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Power transition theory is a theory about the nature of war, in relation to the power in international relations.[1][2][3] The theory was first published in 1958 by its creator, A.F.K. Organski, in his textbook, World Politics (1958).


According to Organski:

An even distribution of political, economic, and military capabilities between contending groups of states is likely to increase the probability of war; peace is preserved best when there is an imbalance of national capabilities between disadvantaged and advantaged nations; the aggressor will come from a small group of dissatisfied strong countries; and it is the weaker, rather than the stronger power that is most likely to be the aggressor.[4]


While Organski's hierarchy initially referred only to the entire international system, Douglas Lemke later expanded the hierarchy model to include regional hierarchies, arguing that each region contains its own dominant, great, and small powers. Thus regional hierarchies exist embedded into the larger international hierarchy.[5]

Historical application

The Royal Prince and other vessels at the Four Days Fight, 11–14 June 1666 by Abraham Storck depicts a battle of the Second Anglo-Dutch War. This period marked the beginning of a significant threat to Dutch hegemony in Europe

The theory leads to the long cycle theory of war and seeks to explain trends between warring states in the past 500 years. The general trend is that a nation achieves hegemonic power and then is challenged by a great power. This leads to a war which, in the past, has created a transition between the two powers. Eugene R. Wittkopf explores past wars and their relation to Power Transition theory in his book World Politics: Trend and Transformation. He explains this using George Modelski's Seapower Concentration Index.[2]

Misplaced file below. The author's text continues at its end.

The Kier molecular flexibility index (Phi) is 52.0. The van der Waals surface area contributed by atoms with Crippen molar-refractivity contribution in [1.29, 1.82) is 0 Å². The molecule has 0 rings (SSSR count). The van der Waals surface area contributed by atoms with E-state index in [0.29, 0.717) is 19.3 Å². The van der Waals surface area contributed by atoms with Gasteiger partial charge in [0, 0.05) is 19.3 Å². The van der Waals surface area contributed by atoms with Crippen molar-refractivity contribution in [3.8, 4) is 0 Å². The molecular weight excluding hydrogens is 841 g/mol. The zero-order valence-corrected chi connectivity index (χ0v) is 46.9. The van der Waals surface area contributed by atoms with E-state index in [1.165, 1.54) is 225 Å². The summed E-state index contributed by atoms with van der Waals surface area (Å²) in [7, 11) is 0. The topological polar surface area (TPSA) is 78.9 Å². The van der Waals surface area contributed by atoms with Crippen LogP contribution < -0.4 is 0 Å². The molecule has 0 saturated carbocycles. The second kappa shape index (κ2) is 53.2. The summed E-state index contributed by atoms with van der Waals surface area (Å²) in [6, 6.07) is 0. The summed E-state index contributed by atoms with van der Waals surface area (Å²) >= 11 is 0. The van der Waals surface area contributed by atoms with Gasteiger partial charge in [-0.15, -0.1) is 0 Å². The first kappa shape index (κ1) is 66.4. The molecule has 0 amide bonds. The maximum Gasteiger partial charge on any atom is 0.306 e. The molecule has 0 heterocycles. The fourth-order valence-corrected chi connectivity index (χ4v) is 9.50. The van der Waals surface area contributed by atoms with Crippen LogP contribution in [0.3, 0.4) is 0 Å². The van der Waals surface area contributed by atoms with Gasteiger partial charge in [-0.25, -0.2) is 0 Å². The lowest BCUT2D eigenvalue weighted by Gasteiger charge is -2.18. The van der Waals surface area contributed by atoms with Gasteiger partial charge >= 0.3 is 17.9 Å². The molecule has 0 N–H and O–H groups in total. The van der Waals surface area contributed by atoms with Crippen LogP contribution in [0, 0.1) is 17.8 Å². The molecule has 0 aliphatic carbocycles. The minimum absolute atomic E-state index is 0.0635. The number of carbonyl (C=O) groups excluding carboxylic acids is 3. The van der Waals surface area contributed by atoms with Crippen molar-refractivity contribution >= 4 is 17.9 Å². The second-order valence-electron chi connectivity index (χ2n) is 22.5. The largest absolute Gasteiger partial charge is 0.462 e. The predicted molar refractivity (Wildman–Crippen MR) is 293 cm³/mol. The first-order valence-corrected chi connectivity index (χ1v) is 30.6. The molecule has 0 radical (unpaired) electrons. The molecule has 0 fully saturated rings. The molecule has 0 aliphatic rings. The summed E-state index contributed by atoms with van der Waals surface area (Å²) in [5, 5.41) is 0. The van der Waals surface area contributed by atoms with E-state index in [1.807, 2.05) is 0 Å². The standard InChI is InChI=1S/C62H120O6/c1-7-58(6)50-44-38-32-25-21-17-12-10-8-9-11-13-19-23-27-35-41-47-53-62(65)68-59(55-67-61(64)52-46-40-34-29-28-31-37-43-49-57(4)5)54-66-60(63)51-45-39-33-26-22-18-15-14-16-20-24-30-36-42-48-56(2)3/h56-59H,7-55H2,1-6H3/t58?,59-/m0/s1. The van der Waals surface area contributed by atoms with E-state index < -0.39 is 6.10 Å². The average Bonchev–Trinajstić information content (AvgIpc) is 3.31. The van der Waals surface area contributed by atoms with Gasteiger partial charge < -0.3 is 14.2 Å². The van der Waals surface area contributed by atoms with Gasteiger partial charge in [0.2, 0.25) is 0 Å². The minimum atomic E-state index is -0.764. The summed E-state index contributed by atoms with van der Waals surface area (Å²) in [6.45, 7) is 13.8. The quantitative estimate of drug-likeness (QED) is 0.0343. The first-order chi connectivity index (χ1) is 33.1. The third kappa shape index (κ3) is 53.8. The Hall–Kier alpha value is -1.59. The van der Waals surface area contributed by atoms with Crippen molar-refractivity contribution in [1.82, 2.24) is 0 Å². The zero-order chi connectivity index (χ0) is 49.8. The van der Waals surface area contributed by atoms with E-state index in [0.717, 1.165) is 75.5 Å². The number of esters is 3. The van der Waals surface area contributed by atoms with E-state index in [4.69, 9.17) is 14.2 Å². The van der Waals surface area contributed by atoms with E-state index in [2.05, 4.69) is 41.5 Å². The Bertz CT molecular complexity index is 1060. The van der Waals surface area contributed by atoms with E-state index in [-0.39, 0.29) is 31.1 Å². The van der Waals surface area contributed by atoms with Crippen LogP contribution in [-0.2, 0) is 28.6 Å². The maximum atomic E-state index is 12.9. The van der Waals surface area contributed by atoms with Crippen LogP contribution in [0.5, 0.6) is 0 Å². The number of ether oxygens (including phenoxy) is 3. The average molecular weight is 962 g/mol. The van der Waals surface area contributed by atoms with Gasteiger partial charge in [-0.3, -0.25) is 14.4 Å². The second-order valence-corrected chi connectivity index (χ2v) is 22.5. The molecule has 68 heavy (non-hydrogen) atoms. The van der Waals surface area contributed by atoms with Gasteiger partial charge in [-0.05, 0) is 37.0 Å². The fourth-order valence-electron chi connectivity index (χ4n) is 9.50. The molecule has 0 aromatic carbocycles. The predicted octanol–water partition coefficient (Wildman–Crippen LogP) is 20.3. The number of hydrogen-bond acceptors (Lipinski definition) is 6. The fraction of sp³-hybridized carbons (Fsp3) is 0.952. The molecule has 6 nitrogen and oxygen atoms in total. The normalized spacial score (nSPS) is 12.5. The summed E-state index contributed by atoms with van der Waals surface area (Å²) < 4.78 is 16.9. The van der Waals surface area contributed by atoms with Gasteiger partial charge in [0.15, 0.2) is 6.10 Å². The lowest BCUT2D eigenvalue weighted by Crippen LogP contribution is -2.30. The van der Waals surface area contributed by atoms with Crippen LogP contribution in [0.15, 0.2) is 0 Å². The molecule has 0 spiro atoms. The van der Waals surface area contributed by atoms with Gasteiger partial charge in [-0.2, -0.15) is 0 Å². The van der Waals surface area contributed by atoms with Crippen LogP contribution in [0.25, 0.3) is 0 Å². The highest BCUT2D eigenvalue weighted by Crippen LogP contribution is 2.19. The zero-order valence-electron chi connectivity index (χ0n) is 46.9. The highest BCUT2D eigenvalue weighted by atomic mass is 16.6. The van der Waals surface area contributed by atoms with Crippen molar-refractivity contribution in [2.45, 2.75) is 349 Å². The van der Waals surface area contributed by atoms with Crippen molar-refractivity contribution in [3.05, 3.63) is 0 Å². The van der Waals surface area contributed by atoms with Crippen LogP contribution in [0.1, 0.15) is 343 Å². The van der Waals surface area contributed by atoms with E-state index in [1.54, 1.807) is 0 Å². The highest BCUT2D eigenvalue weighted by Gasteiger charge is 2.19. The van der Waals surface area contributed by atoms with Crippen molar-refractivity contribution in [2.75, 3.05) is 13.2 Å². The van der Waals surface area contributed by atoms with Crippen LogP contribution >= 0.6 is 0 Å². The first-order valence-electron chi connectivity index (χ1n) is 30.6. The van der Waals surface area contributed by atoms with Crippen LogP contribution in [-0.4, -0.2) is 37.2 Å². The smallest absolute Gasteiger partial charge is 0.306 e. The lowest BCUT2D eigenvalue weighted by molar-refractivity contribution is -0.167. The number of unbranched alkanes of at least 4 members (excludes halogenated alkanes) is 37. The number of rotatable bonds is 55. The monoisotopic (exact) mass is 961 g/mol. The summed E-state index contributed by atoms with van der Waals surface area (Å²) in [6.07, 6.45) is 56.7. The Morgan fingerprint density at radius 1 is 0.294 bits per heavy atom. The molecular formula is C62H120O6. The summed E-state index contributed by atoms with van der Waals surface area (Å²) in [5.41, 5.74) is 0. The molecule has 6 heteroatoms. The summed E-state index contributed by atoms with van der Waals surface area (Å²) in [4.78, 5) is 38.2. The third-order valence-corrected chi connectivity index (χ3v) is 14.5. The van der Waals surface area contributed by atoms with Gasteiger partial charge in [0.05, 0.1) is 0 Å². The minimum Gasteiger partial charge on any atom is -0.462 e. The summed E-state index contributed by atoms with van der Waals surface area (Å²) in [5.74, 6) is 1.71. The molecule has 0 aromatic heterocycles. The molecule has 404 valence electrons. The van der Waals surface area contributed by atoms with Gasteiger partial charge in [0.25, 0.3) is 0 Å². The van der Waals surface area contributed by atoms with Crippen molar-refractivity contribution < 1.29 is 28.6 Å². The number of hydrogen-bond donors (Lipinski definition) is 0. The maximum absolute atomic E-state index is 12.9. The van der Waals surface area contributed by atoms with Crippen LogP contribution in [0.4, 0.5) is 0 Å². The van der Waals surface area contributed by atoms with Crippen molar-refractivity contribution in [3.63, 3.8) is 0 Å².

At 1518, Portugal assumed a hegemonic position in world politics. However, as the Netherlands (which was experiencing the Dutch Golden Age) rose in power, a series of struggles led to the destruction of Portugal's power and a transition to Dutch hegemony. Dutch hegemony was brought into question again in 1688 with the Wars of Louis XIV, which resulted in what is referred to as the "Britain I Cycle", the Napoleonic Wars interrupted this cycle and questioned the hegemony Britain possessed. However, Britain's victory resulted in maintenance of power and the "Britain II Cycle".[2] This cycle ended with the World Wars and Wittkopf shows the period of 1914–1945 as one of particular turbulence in which no power maintained hegemony, even after the Treaty of Versailles.[2] After the second World War, a drastic increase in seapower concentration by the United States was experienced and it – along with the Soviet Union – became the world's first superpowers.[2]

In general, hegemonic periods last approximately 60 to 90 years and conflicts which result in a period stabilization of power distribution last approximately 20 years.[2] This can be explained through war-weariness and the tendency (although this was broken in the first half of the 20th century) for nations not to engage themselves in another conflict after being involved in a power transition.[2]

Power transitions play an important role in applications of the bargaining model of war where wars are more likely to break out and be severe in situations of uncertainty and commitment problems. During power transitions, it is harder for actors to credibly commit to abide by any agreement, thus creating major commitment problems.[6][7]

See also


  1. ^ Organski, AFK (1958). World Politics. New York.
  2. ^ a b c d e f g Wittkopf, Eugene R. (1997). World Politics: Trend and Transformation. New York: St. Martin's Press.
  3. ^ Tammen, Ronald L. (2000). Power Transitions: Strategies for the 21st Century. Seven Bridges Press.
  4. ^ Organski 1980, 19
  5. ^ Mold, Andrew. (2003). Regions of war and peace edited by Douglas Lemke (Cambridge: Cambridge University Press, 2002, pp. 235). Journal of International Development. 15. 805–806. doi:10.1002/jid.1014.
  6. ^ Powell, Robert (2006). "War as a Commitment Problem". International Organization. 60 (1). doi:10.1017/s0020818306060061. ISSN 0020-8183. S2CID 15861342.
  7. ^ Weisiger, Alex (2013). Logics of War: Explanations for Limited and Unlimited Conflicts. Cornell University Press. ISBN 9780801451867. JSTOR 10.7591/j.ctt1xx5pk.

External links